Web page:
by Giselle Renarde
Last year, I talked about filling The Well of Creativity with every kind of media I can get my face on.
At that time, I viewed myself as a dry well. I've shifted a touch, to view myself as a fallow field. A healthier outlook, I hope.
We all need to rest once in a while. I used to be obsessed with the Andrew Lloyd Webber musical Aspects of Love. One of the first lines in the show is: "I'm resting again--that's what actresses say when they're not in a play." Am I resting because I'm not writing? Or am I not writing because I'm resting? Either way, I'm not in a play.
Most writers are readers first. Reading is important to fill The Well. Watching movies, TV, plays, listening to audiobooks and Andrew Lloyd Webber musicals--it all helps us to be better writers. But I covered that last time.
I'm revisiting the importance of reading (and watching and listening) because a new thought occurred to me the other day, another reason it's so important to be a voracious consumer of media:
Every Book Needs Readers
Before, I was thinking about the benefits of reading to me, as a creative writer and human person. Now, I'm thinking about the benefits of reading to the author of that book, and even to the book itself.
One of the reasons my will to write has dwindled is that there are far fewer eyes on my words than there used to be. Or at least it feels that way. Every time a reader picks up a story I wrote, a novel or an anthology or short, that's huge for me. Every sale is a big deal, but it's not even about the sale. I put so much time and energy, so much of myself, into everything I write. I want eyes on those words.
So now, every time I read a book, I imagine how pleased the author must be that their words are being read. Kind of silly, I know. They're probably so successful that one more set of eyes makes no difference to them. But maybe readers think that about me. After all, I'm a full-time writer. I've been doing this job for more than a decade. Maybe readers consider me established.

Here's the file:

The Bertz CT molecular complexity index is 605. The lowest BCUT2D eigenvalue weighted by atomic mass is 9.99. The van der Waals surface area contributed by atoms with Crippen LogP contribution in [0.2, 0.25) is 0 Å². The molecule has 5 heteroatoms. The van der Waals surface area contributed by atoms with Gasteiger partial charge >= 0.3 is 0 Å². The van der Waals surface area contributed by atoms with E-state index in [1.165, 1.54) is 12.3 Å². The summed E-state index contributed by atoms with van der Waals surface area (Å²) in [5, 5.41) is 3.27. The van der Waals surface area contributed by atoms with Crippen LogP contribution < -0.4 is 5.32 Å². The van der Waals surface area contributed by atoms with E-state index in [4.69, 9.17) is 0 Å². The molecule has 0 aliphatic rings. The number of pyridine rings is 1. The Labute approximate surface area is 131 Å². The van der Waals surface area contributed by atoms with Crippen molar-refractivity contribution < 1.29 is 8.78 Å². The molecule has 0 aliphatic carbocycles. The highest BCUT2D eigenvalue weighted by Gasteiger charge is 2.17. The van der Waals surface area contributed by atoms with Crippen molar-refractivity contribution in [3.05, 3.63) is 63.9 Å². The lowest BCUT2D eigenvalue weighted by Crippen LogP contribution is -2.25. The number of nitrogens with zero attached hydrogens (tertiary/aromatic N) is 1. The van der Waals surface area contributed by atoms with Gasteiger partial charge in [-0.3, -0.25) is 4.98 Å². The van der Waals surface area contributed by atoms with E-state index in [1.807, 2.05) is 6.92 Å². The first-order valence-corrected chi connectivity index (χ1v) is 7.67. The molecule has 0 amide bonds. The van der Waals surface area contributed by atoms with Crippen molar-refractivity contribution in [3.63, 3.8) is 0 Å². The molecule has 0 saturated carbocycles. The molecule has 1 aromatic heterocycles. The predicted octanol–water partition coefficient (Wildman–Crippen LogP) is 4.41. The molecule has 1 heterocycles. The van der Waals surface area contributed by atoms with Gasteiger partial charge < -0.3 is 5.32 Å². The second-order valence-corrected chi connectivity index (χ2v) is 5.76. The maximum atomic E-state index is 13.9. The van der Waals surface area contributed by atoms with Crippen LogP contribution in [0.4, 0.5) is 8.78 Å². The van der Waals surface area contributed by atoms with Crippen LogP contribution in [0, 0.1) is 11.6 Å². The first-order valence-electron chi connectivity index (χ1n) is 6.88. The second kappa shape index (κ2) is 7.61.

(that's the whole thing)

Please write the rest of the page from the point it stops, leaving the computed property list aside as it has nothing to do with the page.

I hope they know how much it means to me when they consume my words. Every book I write needs readers. If my words aren't read, what's the point in writing them?
I used to think of reading as part of my ongoing author education. And it is. But lately, I've considered it more of an imperative. I'm particularly drawn toward books that are out of print, stories that aren't online, aren't available on Amazon, aren't ebooks. Yellowed paperbacks that will cease to exist once these few copies have come apart. They're on their last legs.
Every book needs readers. Doesn't matter what you're reading, as long as you're reading. But, for me, those yellowed finds are the ones I want to read... before they disappear forever.
for free. Years ago, I wrote a sweet romance called LOVE AGAIN. It's a second chance romance about older adults finding each other nearly 40 years after high school. Anyway, it's newly re-issued and free from certain vendors at the moment. I'd love for you to have a copy. More words to read!